Thirty teams from across New South Wales will converge on Newcastle this week for the 2013 Netball NSW Masters, proudly supported by the Australian College of Physical Education (ACPE).
The teams will contest a round-robin style competition involving three age groups, Over 35, Over 40 and Over 45, with a winner from each age division announced following the completion of the two-day competition.
The hosts of this year’s Masters are Newcastle Netball Association and an army of volunteers from across the Hunter Region will assist in delivering this much anticipated event.
One such volunteer is Jessie Cox from the Maryland/Wallsend Netball Association who was recently featured in the Newcastle Herald for her years of service to the sport.
The 77-year-old Wallsend resident first became involved with her local Netball Association when her grand-daughters began playing the sport.
‘‘That’s what started me off,’’ she told Anita Beaumont from the Newcastle Herald.
‘‘My daughter became a coach and I was assisting her, and then I became a coach. I coached the little ones aged from eight to nine years, and then I became an umpires’ convener and a coaches’ convener.
‘‘I do my best. And I just love helping the girls.’’
Nominated as a Hunter Hero by her local MP, Jessie is also on the fixtures committee for the Newcastle Netball Association.
‘‘That’s where we organise all the different umpires to go on the different games and things like that,’’ she said.
‘‘I also assist in Newcastle every Saturday with the office work and the umpires’ office. And I travel with all the state-aged girls when they go away to play in Sydney, and those kinds of things.
‘‘But I’m not the only one.”
‘‘I’m one of the food ladies that feed the girls when they go away. Me and another lady – there’s always two of us on the food, and we keep the food up to them all day.’’
Her grand-daughters have long left the sport.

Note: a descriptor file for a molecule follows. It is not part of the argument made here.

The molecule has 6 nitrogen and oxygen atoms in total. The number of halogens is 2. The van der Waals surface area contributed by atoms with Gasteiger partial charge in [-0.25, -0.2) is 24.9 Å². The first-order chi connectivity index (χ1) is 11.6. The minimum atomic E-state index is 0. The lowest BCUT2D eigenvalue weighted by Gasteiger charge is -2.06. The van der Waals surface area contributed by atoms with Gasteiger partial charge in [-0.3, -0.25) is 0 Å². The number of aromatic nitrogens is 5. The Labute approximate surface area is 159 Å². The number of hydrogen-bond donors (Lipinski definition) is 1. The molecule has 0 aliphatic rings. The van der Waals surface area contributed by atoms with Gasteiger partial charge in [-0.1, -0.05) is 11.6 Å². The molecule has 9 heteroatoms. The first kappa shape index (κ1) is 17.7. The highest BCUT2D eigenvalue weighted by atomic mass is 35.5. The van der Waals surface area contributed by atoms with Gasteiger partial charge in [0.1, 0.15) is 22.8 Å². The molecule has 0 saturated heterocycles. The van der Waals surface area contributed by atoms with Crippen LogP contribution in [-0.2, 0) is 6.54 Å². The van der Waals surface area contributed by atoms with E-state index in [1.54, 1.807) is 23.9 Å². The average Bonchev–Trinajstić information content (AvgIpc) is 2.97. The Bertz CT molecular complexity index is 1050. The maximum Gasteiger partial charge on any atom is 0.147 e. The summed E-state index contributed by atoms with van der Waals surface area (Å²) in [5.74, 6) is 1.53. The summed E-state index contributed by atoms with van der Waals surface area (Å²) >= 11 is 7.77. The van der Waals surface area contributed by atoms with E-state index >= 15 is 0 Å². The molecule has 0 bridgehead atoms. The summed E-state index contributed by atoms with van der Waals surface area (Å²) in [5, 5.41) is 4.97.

In fact, some of Jessie’s great grandchildren have also come and gone from netball, but Jessie has continued on.
‘‘With the netball, it’s the girls who keep me coming back, because they are so beautiful and appreciate everything you do,’’ she said.
‘‘There’s not a Saturday I don’t go in there and have a dozen or so girls running up and saying ‘Hello Jessie’ and giving me a hug.
‘‘It’s really lovely.”
‘‘When you help somebody, and you know you’ve helped them, it gives you a lot of satisfaction in yourself.’’
The netball community has become like a second family.
‘‘That’s what I think netball, and all sports are about – becoming an extended family,’’ she said.
Volunteering for the local netball associations has almost become a full-time job for Jessie.
The netball season begins in March and goes until September, but then there are the twilight competitions, school days and round robin competitions in between.
This weekend Jessie will be helping with the NSW Masters netball competition at the Newcastle courts on Union Street.
‘‘I think it’s only December that we get any time off,’’ she laughed.
‘‘But I love it,” concluded Jessie.
Netball NSW would like to extend our thanks to the Committee at the Newcastle Netball Association and their volunteers for hosting this year’s Netball NSW Masters . We would also like to thank the thousands of volunteers throughout NSW who contribute so much to our great Sport every year.
* Photo taken by Phil Hearne, Newcastle Herald